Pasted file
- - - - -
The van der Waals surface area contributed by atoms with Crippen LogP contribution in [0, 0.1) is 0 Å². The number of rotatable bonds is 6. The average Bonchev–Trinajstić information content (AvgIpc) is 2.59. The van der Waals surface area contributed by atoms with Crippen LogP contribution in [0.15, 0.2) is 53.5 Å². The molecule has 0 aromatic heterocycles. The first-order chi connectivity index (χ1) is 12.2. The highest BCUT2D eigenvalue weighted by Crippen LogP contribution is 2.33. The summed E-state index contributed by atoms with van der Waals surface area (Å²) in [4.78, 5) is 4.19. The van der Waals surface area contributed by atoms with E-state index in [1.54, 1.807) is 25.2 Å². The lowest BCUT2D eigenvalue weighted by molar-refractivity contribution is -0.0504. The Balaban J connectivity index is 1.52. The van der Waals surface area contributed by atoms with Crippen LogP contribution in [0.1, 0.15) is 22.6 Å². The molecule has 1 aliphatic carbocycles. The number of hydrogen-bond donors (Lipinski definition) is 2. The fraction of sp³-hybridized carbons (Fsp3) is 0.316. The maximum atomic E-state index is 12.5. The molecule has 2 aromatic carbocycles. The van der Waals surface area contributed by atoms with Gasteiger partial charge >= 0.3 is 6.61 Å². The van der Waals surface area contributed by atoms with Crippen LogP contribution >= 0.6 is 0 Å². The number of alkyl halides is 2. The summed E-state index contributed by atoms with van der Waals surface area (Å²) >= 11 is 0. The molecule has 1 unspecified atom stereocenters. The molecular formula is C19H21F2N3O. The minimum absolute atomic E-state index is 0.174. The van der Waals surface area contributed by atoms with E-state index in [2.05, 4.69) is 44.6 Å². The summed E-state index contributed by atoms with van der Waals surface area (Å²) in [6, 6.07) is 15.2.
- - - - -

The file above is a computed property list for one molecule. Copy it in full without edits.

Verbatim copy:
The van der Waals surface area contributed by atoms with Crippen LogP contribution in [0, 0.1) is 0 Å². The number of rotatable bonds is 6. The average Bonchev–Trinajstić information content (AvgIpc) is 2.59. The van der Waals surface area contributed by atoms with Crippen LogP contribution in [0.15, 0.2) is 53.5 Å². The molecule has 0 aromatic heterocycles. The first-order chi connectivity index (χ1) is 12.2. The highest BCUT2D eigenvalue weighted by Crippen LogP contribution is 2.33. The summed E-state index contributed by atoms with van der Waals surface area (Å²) in [4.78, 5) is 4.19. The van der Waals surface area contributed by atoms with E-state index in [1.54, 1.807) is 25.2 Å². The lowest BCUT2D eigenvalue weighted by molar-refractivity contribution is -0.0504. The Balaban J connectivity index is 1.52. The van der Waals surface area contributed by atoms with Crippen LogP contribution in [0.1, 0.15) is 22.6 Å². The molecule has 1 aliphatic carbocycles. The number of hydrogen-bond donors (Lipinski definition) is 2. The fraction of sp³-hybridized carbons (Fsp3) is 0.316. The maximum atomic E-state index is 12.5. The molecule has 2 aromatic carbocycles. The van der Waals surface area contributed by atoms with Gasteiger partial charge >= 0.3 is 6.61 Å². The van der Waals surface area contributed by atoms with Crippen LogP contribution >= 0.6 is 0 Å². The number of alkyl halides is 2. The summed E-state index contributed by atoms with van der Waals surface area (Å²) >= 11 is 0. The molecule has 1 unspecified atom stereocenters. The molecular formula is C19H21F2N3O. The minimum absolute atomic E-state index is 0.174. The van der Waals surface area contributed by atoms with E-state index in [2.05, 4.69) is 44.6 Å². The summed E-state index contributed by atoms with van der Waals surface area (Å²) in [6, 6.07) is 15.2.